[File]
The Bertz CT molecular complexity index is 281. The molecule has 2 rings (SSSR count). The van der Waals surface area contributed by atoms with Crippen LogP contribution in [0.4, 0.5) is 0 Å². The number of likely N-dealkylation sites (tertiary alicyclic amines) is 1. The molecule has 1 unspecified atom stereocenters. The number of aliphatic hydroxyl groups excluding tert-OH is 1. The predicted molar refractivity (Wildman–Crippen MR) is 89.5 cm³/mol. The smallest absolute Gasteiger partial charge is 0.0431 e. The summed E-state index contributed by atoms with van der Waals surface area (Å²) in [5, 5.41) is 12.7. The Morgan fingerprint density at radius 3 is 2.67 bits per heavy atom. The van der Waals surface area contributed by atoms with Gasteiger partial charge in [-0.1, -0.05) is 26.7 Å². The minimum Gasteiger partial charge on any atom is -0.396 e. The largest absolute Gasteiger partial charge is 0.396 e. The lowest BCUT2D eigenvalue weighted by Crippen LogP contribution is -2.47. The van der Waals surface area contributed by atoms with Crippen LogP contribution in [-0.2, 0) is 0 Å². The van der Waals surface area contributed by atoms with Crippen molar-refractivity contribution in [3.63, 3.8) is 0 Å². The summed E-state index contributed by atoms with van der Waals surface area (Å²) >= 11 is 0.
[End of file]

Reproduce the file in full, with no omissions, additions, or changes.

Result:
The Bertz CT molecular complexity index is 281. The molecule has 2 rings (SSSR count). The van der Waals surface area contributed by atoms with Crippen LogP contribution in [0.4, 0.5) is 0 Å². The number of likely N-dealkylation sites (tertiary alicyclic amines) is 1. The molecule has 1 unspecified atom stereocenters. The number of aliphatic hydroxyl groups excluding tert-OH is 1. The predicted molar refractivity (Wildman–Crippen MR) is 89.5 cm³/mol. The smallest absolute Gasteiger partial charge is 0.0431 e. The summed E-state index contributed by atoms with van der Waals surface area (Å²) in [5, 5.41) is 12.7. The Morgan fingerprint density at radius 3 is 2.67 bits per heavy atom. The van der Waals surface area contributed by atoms with Gasteiger partial charge in [-0.1, -0.05) is 26.7 Å². The minimum Gasteiger partial charge on any atom is -0.396 e. The largest absolute Gasteiger partial charge is 0.396 e. The lowest BCUT2D eigenvalue weighted by Crippen LogP contribution is -2.47. The van der Waals surface area contributed by atoms with Crippen LogP contribution in [-0.2, 0) is 0 Å². The van der Waals surface area contributed by atoms with Crippen molar-refractivity contribution in [3.63, 3.8) is 0 Å². The summed E-state index contributed by atoms with van der Waals surface area (Å²) >= 11 is 0.